British attempts to rival the European’s Galileo satellite navigation system – hailed as a symbol of post-Brexit independence – has floundered after a series of disagreements over the costly space project.
The government had intended to rival the EU’s Galileo system, which will have 24 satellites orbiting earth to serve satellite navigation systems, as well as high level encryption services for public service authorities and the military.
One of Johnson’s first acts in office was to back the proposals, first proposed by Theresa May’s government.
“Let’s get going now on our own position navigation and timing satellite and earth observation systems – UK assets orbiting in space with all the long-term strategic and commercial benefits for this country,” he said.
But the Financial Times reports that the costs have risen from approximately £3 billion to £5 billion, with space industry insiders claiming that there was little understanding of what was actually involved.
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“The problem is that this programme was launched in the political environment of Brexit, but there has been no discussion among stakeholders about what the requirement is,” one space industry expert claimed. “We are having a pause.”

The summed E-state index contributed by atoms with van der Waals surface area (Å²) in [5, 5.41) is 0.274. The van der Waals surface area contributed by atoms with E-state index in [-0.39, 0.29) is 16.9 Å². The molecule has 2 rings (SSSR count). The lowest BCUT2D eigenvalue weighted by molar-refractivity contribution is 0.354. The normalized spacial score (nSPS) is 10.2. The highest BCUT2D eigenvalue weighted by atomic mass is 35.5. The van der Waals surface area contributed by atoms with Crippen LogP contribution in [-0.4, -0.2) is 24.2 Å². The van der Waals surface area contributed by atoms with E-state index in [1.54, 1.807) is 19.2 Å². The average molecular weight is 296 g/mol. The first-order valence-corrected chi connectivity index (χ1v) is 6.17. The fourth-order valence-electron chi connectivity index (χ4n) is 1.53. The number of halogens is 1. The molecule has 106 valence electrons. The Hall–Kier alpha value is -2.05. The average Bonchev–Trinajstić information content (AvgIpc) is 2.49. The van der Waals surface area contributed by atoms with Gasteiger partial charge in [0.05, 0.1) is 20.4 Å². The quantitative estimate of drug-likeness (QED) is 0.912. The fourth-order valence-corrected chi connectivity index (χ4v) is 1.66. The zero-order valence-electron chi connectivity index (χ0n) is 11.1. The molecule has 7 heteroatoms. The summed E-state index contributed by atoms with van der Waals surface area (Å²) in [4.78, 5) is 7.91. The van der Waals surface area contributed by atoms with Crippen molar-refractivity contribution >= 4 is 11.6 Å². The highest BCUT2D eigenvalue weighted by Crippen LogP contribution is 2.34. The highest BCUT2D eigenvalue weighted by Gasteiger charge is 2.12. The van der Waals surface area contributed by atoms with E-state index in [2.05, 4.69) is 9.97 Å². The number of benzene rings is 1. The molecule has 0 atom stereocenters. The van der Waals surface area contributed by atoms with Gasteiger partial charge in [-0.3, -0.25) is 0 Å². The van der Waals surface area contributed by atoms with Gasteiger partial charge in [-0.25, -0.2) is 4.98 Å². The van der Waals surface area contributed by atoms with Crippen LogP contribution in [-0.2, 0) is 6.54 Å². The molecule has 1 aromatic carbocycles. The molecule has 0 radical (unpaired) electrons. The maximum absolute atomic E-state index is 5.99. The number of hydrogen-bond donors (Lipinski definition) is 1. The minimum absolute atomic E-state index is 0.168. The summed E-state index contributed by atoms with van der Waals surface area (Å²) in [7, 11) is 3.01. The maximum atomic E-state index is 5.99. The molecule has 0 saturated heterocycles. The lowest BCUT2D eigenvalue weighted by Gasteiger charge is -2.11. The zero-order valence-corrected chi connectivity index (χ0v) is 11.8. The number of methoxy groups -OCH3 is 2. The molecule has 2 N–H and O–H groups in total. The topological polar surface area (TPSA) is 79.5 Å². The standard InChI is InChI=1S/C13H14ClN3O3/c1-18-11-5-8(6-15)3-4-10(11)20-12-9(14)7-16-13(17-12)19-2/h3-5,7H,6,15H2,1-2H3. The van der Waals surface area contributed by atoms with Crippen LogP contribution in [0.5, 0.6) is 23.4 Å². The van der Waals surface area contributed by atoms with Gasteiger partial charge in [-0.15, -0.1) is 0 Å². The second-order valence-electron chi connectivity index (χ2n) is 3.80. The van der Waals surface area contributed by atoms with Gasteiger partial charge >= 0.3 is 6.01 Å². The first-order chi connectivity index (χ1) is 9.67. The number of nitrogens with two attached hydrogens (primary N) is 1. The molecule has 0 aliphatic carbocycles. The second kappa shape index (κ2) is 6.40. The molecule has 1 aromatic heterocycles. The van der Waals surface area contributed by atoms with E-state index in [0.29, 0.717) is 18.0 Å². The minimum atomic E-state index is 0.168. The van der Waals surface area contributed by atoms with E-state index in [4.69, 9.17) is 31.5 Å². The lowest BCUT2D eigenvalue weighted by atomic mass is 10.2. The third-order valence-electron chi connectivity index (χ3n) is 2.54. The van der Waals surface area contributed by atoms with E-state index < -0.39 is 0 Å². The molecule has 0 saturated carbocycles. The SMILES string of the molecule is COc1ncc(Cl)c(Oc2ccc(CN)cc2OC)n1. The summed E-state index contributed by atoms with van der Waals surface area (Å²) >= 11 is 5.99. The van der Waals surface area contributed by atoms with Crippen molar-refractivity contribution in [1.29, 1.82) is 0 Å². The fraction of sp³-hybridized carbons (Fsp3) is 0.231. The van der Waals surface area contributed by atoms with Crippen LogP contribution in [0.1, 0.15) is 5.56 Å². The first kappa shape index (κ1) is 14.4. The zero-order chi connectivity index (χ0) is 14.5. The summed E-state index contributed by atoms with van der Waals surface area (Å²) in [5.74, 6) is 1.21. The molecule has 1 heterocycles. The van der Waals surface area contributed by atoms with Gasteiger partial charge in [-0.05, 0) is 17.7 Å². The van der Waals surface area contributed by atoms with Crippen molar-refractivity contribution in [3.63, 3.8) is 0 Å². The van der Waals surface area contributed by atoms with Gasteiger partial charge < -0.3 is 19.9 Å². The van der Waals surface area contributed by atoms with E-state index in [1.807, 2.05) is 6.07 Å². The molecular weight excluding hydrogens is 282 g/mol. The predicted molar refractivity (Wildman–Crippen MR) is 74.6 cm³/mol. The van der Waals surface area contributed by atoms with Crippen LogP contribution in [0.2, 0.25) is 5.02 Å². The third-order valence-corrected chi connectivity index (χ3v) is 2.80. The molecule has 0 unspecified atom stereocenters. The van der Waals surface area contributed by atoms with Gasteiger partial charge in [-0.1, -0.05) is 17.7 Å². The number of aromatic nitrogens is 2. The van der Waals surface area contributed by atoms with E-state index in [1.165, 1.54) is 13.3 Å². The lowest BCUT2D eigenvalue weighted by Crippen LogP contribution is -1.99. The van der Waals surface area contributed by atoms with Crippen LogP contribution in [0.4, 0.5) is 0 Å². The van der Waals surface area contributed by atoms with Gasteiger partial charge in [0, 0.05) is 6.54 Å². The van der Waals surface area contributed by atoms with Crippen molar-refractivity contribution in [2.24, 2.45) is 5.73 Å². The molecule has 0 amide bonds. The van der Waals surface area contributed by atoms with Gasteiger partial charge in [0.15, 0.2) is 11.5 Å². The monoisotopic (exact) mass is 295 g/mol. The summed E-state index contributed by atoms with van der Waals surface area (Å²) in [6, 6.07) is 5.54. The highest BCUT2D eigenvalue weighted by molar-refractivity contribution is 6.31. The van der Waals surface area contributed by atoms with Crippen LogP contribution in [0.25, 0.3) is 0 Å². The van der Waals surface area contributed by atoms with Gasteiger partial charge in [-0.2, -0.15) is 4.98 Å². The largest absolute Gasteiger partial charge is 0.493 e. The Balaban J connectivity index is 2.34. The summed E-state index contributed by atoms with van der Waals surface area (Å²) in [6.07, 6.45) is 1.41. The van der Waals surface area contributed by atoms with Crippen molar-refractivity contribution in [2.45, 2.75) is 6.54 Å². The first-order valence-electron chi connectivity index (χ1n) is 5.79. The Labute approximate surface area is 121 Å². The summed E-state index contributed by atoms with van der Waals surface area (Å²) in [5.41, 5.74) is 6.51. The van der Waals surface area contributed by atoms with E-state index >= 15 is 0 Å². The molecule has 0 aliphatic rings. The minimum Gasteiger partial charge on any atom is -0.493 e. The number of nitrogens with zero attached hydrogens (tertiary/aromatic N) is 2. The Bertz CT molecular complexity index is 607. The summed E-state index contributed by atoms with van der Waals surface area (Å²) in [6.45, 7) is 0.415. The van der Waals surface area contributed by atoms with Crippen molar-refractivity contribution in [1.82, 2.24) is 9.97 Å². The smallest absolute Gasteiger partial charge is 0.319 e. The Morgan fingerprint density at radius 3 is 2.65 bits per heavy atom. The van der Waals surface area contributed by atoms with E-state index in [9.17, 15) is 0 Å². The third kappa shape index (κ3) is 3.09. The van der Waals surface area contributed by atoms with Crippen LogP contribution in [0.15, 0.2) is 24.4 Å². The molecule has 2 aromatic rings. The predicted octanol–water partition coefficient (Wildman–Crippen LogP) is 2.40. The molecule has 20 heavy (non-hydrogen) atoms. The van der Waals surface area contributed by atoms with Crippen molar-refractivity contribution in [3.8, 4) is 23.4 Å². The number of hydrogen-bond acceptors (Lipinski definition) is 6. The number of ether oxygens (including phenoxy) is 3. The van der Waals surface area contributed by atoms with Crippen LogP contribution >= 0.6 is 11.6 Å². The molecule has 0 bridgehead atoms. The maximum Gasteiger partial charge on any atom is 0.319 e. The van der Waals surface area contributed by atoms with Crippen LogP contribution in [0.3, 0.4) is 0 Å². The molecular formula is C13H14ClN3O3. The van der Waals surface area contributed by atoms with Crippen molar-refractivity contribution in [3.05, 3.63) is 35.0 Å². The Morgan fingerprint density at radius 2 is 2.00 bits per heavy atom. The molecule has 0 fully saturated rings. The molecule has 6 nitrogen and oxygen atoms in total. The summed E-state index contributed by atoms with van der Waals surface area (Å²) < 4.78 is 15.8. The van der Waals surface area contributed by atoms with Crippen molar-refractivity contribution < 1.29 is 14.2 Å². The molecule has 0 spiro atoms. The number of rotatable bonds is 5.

Another industry insider blamed the government’s lack of expertise in this area.
“In recent months there has been delay after delay. It seems the UK lacks the expertise to judge the industry proposals so everything is taking much longer.”
An announcement was expected this month, but a Cabinet Office review has now reportedly questioned whether the full project is necessary, with some experts saying the pause provides an opportunity to try something different to the original scope.
Stuart Martin, chief executive of the Satellite Applications Catapult and a member of the UK Space Council told the newspaper: “This is an opportunity to do something that goes well beyond Galileo.
“If we do this it will give us an immediate export opportunity and we would be adding to the systems already there.”
The Express reported last month the head of the Civil Service, Sir Mark Sedwill, branded the project “unrealistic and unaffordable” in a meeting, leaving Boris Johnson “visibly angry” at civil servants for putting a “dampener” on it.